2016: a look back in anguish

Historians will probably describe the last 12 months as ‘significant’. We probably each have our own thoughts on that. I’m just glad that I decided at the outset against making any predictions. The year started – in the same way that it ends - with speculation that the Swansea Bay Tidal Lagoon project may yet be beached by the UK government. We will learn soon if anything has changed. The regeneration scene has been a busy one. There was excitement over plans that will reshape Swansea’s city centre. Terry Matthews, chairman of the Swansea Bay City Region, was particularly enthusiastic. The latest word is that funding options have given the imaginative scheme a fresh impetus - which is more t

‘Tis the season to check the energy bills

It used to be that panto season was the only occasion when you would hear mention of ‘robber barons’. Nowadays it seems to be a year-round role for Britain’s energy giants, at least that’s according to regulator Ofgem. They estimate that suppliers are pocketing an extra £2.5 billion every year at the expense of unsuspecting customers. The reason is that millions of people are on standard variable tariffs – which happens to be the most expensive way to pay for gas and electricity. Ofgem has published its first energy company league table, comparing the most expensive standard tariffs with the cheapest deals on the market. An examination across the board shows that almost 20 million people – t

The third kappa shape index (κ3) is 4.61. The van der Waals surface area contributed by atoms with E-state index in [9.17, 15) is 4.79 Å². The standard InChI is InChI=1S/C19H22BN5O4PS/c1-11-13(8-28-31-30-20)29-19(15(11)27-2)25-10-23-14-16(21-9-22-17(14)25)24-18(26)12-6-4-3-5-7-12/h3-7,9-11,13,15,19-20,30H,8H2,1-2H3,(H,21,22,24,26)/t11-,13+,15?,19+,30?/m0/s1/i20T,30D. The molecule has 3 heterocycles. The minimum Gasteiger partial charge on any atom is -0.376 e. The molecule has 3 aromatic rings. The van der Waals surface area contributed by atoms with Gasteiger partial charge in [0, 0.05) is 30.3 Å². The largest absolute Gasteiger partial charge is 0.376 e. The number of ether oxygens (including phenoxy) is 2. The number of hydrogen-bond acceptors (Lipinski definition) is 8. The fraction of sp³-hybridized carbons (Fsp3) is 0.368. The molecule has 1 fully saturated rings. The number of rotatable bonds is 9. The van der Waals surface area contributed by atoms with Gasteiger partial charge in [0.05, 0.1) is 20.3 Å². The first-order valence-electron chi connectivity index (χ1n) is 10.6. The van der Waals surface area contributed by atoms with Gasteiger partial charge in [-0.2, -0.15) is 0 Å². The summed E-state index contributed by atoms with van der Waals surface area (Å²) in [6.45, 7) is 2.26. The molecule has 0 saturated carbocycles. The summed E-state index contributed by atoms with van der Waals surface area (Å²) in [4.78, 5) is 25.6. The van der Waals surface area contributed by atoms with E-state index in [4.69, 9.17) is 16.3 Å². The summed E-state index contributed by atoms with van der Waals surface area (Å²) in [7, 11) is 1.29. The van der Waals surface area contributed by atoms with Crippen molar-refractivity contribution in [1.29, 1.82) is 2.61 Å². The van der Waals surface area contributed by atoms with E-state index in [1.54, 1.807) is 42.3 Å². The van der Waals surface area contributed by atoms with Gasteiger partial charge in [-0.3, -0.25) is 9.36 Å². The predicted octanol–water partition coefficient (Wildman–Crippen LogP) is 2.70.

Making tracks in the wrong direction?

It’s been intriguing to watch how transport has shifted back and forth in the Welsh regeneration perspective as being either a problem or a solution – and occasionally both. As I mentioned a few weeks ago, one or two academics are questioning the worth of the proposed M4 relief road and the South Wales Metro in terms of benefit outside Cardiff. And as First Minister Carwyn Jones heads off to Brussels in an attempt to tap the EU for £110m support funding, a leading economist has warned that the Welsh capital could be the only immediate winner from building a new integrated transport sys tem with valleys communities having to wait decades before they see any benefit. Historically speaking, cre

The election that nobody wants

In a year of seismic political upsets, the recent Liberal Democrat by-election victory in leafy West London changes very little on balance. Zac Goldsmith's attempt to redeem his shabby racist reputation by standing on principle over a third Heathrow runway was seen by most of his contemporaries as a piece of conceited gesture politics. The voters turned out to be of the same opinion. Those pundits who still think they have a grasp on matters will want to tell you anyway how this is a case of the constituency returning once again to the Lib Dem fold. Leader Tim Farron thinks differently and he’s probably right. Nearly six months after the event, Brexit is still an on-going battle fought by pe

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